As New York City experiences a seemingly insurmountable homelessness crisis, GMHC has received several new transformative grants, tripling the agency’s supportive housing capabilities for homeless families, individuals living with HIV and AIDS, and those with severe mental illness and substance use.
Kishani C. Moreno, GMHC’s Interim Chief Executive Officer/Chief Operating Officer notes, “These new city and federal grants will expand the number of supportive housing units that GMHC operates from 90 to 284. The funding includes an additional 194 permanent supportive housing units–169 units will serve people living with HIV/AIDS, and 25 additional units are designated for people with severe mental illness and substance use.”
“These new housing opportunities are critical to GMHC’s mission. By providing someone with stable housing, we will make a life-saving difference in our clients’ lives,” said Jacquelin Diaz, the agency’s Vice President of Operations. Diaz stated, “Helping new clients to procure permanent housing is the first step in their journey to independent living.”
“Providing stable housing is the first step to a path of wellness for people who have a history of homelessness.” Diaz said. “Public perception views a success story as people obtaining a place to live and their problems are solved–but that is where the work begins. Having a home is the key to setting and achieving goals.”
GMHC takes a Housing First approach, where secure housing is the first step to fostering health, well-being, and the ability to live independently. Moreno states, “GMHC embraces the ‘housing is healthcare’ model. When a client has a place to call home, they are intrinsically motivated to maintain a connection with their primary care physician, attend appointments, and achieve positive health outcomes.”
Diaz explained, “GMHC’s experienced housing staff collaborate with each client as a team, forming a supportive circle. Everyone on the team has a role to empower clients to customized supportive services to meet their individual goals.”
New Housing Grants
The new permanent supportive housing grants will increase agency revenue by over $10 million a year. Here are how the grants will be allocated and who is eligible:
New York City Human Resources Administration-HIV/AIDS Service Administration (NYC HRA/HASA) Scatter-Site Housing program: Funds 134 permanent supportive housing units in Brooklyn and Queens for homeless New Yorkers living with HIV and AIDS, as well as severe mental illness and/or substance use. The grant is for $5.6 million a year over five years, totaling $27.8 million.
Housing and Urban Development (HUD) Permanent Supportive Housing program: Will fund 35 supportive housing units through GMHC’s new Health & Housing Connect program for homeless families and individuals living with HIV and AIDS. It totals $1.47 million per year.
Housing and Urban Development (HUD) Special Unsheltered program: Will fund 25 supportive housing units through GMHC’s new Connection to Housing & Care program for people with severe mental illness or substance use issues. It totals $3 million per year.
SURE/Ryan White Grant: GMHC also received $250,000 in annual funding through a SURE/Ryan White grant to provide additional gender-affirming care and case management services to 75 LGBTQ+ clients living with HIV and AIDS. The program prioritizes people who identify as transgender.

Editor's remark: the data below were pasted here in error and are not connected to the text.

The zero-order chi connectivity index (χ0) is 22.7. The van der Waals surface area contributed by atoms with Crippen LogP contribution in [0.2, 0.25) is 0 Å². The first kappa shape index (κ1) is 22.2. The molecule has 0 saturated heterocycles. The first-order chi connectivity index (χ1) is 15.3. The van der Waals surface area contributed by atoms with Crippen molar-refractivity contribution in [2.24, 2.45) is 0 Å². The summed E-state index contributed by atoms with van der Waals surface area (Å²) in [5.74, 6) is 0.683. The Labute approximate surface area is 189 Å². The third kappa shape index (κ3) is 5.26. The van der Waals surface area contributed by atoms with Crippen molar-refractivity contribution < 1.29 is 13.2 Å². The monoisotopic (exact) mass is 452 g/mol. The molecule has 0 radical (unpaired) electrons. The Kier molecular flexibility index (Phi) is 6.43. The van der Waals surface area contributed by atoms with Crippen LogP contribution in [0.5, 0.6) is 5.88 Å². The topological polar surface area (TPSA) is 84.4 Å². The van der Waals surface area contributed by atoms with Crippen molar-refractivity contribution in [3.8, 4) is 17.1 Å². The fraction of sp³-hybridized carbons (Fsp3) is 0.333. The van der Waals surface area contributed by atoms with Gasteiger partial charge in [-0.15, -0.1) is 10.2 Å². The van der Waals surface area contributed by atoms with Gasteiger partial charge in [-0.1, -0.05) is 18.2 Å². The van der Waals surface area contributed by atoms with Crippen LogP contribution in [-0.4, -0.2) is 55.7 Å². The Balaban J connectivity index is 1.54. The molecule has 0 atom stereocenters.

GMHC Existing Housing Portfolio: GMHC currently operates 50 permanent supportive housing units for people living with HIV and AIDS through a $967,000 annual NYC Department of Health and Mental Hygiene Housing Opportunities for Persons With AIDS (HOPWA) grant and 40 independent living units for families and individuals from NYC Department of Homeless Services shelters through a $1.7 million annual HUD Rapid Rehousing program grant, which has just been renewed.
Supportive Circle Model
GMHC’s experience with supportive housing starts with the Executive Office. With decades of experience Moreno and Chief Financial Officer, Michael Hester, started their non-profit careers developing supportive housing programs. Today, their mission is dedicated to implementing strategic initiatives that will continue the expansion of GMHC’s housing portfolio
“Housing is the top need reported by incoming clients and a pressing need for our long-term survivors” stated Moreno. Moreno and Hester believe a focus on client-centered care is paramount to operating a successful housing program. Furthermore, establishing programmatic efficiencies and utilizing data driven program support ensures a positive client outcome for years to come.
Led by Diaz, the housing team includes Housing Director Daisy Guzman, Residence Management Director, Anthony Fuoco, and Housing Coordinator Latonya Dixon along with a team of Case Managers. Housing staff have been working in the field for over 15 years and are familiar with the needs of unhoused clients and how to procure affordable, safe, and decent apartments in New York City.
“Building strong relationships with New York City service providers is extremely important. It is essential in providing the best possible services to our clients” commented Diaz. GMHC will leverage its existing relationships with landlords to locate suitable apartments for clients enrolled in the new HUD programs. For the HASA program, the agency will assume operations for 134 existing housing units in Brooklyn and Queens.
Diaz stated “GMHC will provide supportive services, that include medical and medication adherence, independent living skills, supportive counseling, rental assistance, behavior health services and many more programs that will establish stable housing services for our community.”